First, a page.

So, Thursday arrived and I got on again figuring I wouldn’t push my luck but simply stick to good forward walk exercises as prescribed by my coach. Rode in the arena for a little time, then outside around the property and, as everything was going so well, finished inside again with about two laps of trot in each direction. In total about a half hour in the saddle. And then I dismounted … and that was it. Excruciating pain across my lower back and into my right SI joint to the point I could barely walk never mind bend down to remove Bear’s bandages or take off my half chaps. Thank goodness there was someone else around to help me get sorted or I don’t know how I would have managed.

On my way home (and I was driving which in itself was most uncomfortable) I stopped in at the chiropractor who gently popped everything back into place. After a dizzying Epsom salts bath I spent the evening resting in front of the TV watching Downton Abbey (my distracting panacea when I’m unwell) while alternating hot and cold compresses (thank you, darling husband) and loading up on anti-inflammatories.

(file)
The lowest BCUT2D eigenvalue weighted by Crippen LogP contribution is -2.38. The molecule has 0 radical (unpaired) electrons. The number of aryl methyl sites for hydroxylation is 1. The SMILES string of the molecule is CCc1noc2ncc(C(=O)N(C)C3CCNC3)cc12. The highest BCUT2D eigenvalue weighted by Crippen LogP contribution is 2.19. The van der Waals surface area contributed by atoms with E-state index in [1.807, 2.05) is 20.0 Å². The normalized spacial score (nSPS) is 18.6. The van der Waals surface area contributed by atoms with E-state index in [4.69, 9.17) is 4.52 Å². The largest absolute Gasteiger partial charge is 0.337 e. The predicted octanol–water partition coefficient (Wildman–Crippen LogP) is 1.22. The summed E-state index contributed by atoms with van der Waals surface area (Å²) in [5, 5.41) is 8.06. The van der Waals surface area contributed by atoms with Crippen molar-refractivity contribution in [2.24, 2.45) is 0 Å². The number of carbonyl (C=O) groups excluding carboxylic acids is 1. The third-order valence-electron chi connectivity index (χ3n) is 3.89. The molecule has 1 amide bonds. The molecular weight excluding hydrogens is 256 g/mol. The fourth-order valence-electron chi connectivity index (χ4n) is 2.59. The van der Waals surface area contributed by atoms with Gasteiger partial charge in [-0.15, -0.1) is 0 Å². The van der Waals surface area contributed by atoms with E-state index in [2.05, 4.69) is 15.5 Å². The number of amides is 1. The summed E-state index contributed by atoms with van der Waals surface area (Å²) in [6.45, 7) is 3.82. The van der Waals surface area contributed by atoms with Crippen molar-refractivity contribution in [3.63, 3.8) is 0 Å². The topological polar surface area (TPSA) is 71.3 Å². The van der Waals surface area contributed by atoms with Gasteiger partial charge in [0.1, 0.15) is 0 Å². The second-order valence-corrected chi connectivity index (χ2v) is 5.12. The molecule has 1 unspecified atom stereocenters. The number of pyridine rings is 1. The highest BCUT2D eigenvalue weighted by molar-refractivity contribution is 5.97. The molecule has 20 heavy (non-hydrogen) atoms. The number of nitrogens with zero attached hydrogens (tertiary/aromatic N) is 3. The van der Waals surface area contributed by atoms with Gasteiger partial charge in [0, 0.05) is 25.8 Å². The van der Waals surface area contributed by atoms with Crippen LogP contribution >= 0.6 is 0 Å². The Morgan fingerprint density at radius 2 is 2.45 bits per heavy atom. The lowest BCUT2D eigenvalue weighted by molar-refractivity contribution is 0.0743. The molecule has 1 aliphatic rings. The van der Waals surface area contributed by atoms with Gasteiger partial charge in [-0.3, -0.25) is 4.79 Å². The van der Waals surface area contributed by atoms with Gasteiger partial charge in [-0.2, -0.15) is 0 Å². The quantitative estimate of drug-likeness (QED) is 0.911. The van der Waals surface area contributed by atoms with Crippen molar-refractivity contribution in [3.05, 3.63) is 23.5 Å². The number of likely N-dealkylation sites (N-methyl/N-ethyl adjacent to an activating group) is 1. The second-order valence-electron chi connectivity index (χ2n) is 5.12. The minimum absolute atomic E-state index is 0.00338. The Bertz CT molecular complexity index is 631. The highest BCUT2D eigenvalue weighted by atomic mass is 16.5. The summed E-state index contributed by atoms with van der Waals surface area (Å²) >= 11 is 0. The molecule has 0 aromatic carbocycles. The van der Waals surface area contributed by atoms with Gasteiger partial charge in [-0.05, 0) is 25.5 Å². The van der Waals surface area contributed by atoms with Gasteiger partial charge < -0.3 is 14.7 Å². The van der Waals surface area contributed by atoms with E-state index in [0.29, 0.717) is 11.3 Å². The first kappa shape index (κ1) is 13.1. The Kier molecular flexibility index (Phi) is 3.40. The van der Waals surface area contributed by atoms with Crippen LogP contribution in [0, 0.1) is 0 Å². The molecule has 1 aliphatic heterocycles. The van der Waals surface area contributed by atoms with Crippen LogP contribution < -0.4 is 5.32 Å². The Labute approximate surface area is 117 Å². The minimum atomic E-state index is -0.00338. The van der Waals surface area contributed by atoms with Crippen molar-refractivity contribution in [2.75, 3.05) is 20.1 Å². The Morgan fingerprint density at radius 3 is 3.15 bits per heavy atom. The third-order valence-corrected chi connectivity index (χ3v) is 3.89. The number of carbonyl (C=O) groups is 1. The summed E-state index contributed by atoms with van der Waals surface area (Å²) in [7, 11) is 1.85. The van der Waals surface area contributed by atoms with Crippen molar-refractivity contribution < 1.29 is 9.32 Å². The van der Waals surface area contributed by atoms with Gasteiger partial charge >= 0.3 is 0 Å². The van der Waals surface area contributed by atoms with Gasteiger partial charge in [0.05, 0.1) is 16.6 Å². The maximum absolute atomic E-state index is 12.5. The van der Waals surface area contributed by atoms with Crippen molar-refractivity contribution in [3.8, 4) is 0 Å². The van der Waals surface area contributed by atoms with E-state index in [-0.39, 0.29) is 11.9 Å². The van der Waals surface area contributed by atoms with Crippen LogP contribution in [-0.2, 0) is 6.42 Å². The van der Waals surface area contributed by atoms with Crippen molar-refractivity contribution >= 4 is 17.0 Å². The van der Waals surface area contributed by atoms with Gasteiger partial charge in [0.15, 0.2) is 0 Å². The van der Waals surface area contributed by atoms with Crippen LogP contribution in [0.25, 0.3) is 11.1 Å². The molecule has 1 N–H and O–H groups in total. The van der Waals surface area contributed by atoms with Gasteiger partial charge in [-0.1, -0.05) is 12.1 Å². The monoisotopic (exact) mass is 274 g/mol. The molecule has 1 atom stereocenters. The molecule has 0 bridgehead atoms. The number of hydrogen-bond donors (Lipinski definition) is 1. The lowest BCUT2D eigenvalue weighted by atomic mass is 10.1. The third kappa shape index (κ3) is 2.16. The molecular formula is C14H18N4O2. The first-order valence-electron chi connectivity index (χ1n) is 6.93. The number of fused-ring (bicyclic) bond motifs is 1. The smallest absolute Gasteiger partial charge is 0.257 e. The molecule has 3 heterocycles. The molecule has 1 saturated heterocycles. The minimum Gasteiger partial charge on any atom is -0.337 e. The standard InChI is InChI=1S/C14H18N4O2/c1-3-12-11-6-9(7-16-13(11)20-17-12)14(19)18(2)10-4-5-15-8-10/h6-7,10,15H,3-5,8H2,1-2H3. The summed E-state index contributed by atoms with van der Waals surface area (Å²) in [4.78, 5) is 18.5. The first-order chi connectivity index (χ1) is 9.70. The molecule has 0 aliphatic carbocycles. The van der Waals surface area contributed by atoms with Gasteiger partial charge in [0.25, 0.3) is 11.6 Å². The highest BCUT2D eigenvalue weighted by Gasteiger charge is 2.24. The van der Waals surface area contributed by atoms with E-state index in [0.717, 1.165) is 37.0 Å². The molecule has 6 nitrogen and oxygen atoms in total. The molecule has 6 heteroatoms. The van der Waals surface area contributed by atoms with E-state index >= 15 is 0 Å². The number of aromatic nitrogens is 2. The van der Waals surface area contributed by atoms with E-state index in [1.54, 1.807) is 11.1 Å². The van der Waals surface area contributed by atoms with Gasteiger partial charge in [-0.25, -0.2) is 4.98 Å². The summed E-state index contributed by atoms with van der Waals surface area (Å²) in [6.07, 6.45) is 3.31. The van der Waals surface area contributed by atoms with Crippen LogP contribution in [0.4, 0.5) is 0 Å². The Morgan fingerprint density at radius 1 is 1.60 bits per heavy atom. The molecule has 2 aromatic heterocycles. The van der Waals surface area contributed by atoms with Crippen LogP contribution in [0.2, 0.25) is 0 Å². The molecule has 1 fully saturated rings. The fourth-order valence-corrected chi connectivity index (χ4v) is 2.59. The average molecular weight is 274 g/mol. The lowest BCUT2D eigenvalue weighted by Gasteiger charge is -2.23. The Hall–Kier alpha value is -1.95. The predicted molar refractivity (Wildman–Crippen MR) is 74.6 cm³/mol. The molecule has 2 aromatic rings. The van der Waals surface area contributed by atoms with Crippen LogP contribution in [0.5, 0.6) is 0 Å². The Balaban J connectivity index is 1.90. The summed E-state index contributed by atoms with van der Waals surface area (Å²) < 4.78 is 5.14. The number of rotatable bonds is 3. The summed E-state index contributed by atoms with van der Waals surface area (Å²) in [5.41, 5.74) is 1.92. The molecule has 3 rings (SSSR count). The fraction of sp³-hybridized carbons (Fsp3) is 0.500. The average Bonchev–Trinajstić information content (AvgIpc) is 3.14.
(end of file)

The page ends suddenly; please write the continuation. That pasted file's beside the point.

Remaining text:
The next day I was mobile again, but still quite sore, especially while sitting down. As the days progressed the pain became pretty much isolated to my right SI joint/hip and the muscles supporting it. Walking, stretching and rest ~ plus an additional trip to the chiropractor ~ was the order of the day.

I’m happy to say that today ~ one week later ~ I am feeling much better and am hopeful that I’ll be in the saddle again tomorrow for a short period of time. Likely after my coach has warmed Bear up so the effort for me will be easy. I can hardly wait!

In the meantime, Bear has continued his training with our masterful coach while I have learned through observation, which is an important and effective method for me. Together we’ll continue to integrate our energy ground work exercises for the FEEL course. Naturally, that includes playing with the purple ball. 😉